Institute for Technology Assessment and  Systems Analysis (ITAS)

Navigation aid for the blind and visually impaired

More participation through digital technology – this is the aim of the BMBF project TERRAIN with new human-machine interfaces. Researchers at ITAS address, among other things, the issue of social acceptance of this technology.
The TERRAIN project wants to extend the mobility of visually impaired people considerably with a portable electronic assistance system. (Photo: KIT)

Moving around independently in urban and congested living environments is often difficult and risky for blind or visually impaired people. The TERRAIN project ("Autonomous mobility for blind and visually impaired people in the urban space through audio-tactile navigation"), which is funded by the German Federal Ministry of Education and Research (BMBF), aims at providing them with an individual lifestyle and health-promoting mobility. In this context, scientists at the Karlsruhe Institute of Technology (KIT) develop in co-operation with two companies man-machine interfaces which can be adapted to the individual symptoms of the respective users. Apart from a high ease of use, the prevention of any stigmatizing effects for those affected is also a priority.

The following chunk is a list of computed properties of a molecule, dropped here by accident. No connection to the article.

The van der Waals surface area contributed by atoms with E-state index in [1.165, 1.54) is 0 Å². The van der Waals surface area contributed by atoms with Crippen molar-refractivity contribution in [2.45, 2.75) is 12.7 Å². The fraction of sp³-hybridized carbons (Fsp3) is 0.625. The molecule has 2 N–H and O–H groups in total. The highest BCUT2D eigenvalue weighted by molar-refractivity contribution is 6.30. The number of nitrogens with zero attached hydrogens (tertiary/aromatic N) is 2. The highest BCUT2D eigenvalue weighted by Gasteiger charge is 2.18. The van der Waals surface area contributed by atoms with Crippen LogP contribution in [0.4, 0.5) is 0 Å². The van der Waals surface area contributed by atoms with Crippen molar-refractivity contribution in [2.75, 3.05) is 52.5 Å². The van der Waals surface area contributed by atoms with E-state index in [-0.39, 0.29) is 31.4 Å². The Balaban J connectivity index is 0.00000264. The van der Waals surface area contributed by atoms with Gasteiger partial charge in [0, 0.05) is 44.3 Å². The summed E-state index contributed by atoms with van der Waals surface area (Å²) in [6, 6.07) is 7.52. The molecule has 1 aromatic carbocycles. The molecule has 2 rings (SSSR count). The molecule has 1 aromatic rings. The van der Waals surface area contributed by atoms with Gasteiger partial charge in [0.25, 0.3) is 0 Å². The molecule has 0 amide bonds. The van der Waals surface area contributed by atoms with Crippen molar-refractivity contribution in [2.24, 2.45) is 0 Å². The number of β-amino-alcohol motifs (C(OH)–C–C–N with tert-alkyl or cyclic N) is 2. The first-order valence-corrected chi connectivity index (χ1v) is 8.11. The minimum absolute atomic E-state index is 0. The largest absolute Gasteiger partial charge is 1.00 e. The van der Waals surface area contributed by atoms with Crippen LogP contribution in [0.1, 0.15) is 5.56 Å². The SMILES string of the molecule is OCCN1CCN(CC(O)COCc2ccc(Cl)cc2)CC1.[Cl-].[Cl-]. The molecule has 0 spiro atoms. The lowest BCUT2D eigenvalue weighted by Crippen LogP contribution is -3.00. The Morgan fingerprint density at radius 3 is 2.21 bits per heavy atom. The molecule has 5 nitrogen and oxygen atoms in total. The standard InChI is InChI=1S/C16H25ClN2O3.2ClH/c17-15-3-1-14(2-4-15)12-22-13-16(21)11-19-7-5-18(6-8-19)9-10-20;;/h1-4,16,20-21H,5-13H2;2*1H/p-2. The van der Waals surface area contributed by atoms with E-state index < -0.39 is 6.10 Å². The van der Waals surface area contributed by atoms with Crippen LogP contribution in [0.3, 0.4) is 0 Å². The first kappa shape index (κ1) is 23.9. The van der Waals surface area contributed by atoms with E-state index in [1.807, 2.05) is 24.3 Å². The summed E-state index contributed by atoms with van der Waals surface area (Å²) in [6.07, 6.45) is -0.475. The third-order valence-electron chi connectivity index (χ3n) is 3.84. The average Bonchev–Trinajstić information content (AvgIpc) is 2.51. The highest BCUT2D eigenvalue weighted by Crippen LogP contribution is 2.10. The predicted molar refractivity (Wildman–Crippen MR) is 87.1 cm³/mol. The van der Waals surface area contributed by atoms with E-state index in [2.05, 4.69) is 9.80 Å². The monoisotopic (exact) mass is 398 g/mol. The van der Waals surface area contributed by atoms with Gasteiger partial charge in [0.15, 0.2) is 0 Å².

ITAS focuses on the aspect of "user involvement" in the project process. User studies and a requirements analysis form the basis for a technology development which is geared to the end user to realize a technology which provides an actual support for the blind and visually impaired. An inter- and transdisciplinary expert group co-ordinated by ITAS also contributes to the development-related technology assessment by answering technological, economic, ethical, social, and legal questions. In addition, researchers also focus on possible societal impacts of technology and its acceptance in public space. Citizens who are affected by this technology are asked about their opinion and perception of this technical assistance in a workshop. (18.08.2016)

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